5.2 Assessing Human Security

Various indicators can be used to assess human security, and to identify factors that threaten it. The UN Development Programme (UNDP) publishes an annual Human Development Index (HDI) that provides a relevant comparative analysis of international human development indicators. This is a summary measure of average achievement in key dimensions of human development: a long and healthy life, being knowledgeable, and experiencing a decent standard of living. Health is assessed by life expectancy at birth, while knowledge is assessed via the mean schooling years for adults aged 25 years and more, and expected years of schooling for children of school entry age. The standard of living is measured by Gross National Income (GNI) per capita (UNDP, n.d.).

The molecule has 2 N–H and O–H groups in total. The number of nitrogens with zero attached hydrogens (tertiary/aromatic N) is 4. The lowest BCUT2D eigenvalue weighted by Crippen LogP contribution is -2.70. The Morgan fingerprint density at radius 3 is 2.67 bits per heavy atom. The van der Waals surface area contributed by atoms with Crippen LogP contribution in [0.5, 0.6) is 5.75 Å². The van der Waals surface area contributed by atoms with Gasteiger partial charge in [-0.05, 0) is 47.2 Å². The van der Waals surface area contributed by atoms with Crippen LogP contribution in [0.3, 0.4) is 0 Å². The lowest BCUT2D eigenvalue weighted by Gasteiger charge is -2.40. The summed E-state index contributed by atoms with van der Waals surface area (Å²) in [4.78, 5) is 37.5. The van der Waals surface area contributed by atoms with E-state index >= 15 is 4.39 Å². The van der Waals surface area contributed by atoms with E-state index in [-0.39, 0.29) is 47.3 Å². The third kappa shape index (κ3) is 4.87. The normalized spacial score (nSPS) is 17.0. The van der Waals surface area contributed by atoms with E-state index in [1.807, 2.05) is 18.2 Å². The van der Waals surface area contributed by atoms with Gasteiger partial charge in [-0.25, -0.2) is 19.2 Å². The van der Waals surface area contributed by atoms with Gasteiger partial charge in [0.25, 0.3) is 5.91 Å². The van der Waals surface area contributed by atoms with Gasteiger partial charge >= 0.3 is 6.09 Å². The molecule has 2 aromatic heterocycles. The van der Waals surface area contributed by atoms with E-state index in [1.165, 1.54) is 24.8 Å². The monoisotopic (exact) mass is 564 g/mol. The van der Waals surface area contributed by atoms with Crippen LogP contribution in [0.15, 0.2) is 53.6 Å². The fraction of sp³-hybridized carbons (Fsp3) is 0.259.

According to the UNDP’s 2018 HDI Report, the overall trend globally was toward continued human development improvements. Many countries had advanced through the human development categories: out of the 189 countries measured, 59 countries were in the very high human development group and 38 in the low HDI group. In 2010, the figures were 46 and 49 countries respectively. Movements were driven by changes in health, education and income. Health improved significantly, as illustrated by life expectancy at birth. This increased by almost seven years globally, with sub-Saharan Africa and South Asia making the greatest progress, each experiencing increases of about 11 years since 1990. School-age children could also expect to be in school for 3.4 years longer than those in 1990. However, disparities continued between and within countries. On average, a child born in a country with low human development could expect to live just over 60 years. Contrasting this, a child born in a country with very high human development could expect to live to almost 80. Likewise, children in low human development countries could expect to be in school seven years less than children in very high human development countries. A key source of inequality within countries was the gap in opportunities, achievements and empowerment between women and men. Internationally, the average HDI for women was six percent lower than for men, due to women’s lower income and educational attainment in many countries (UNDP, 2018a).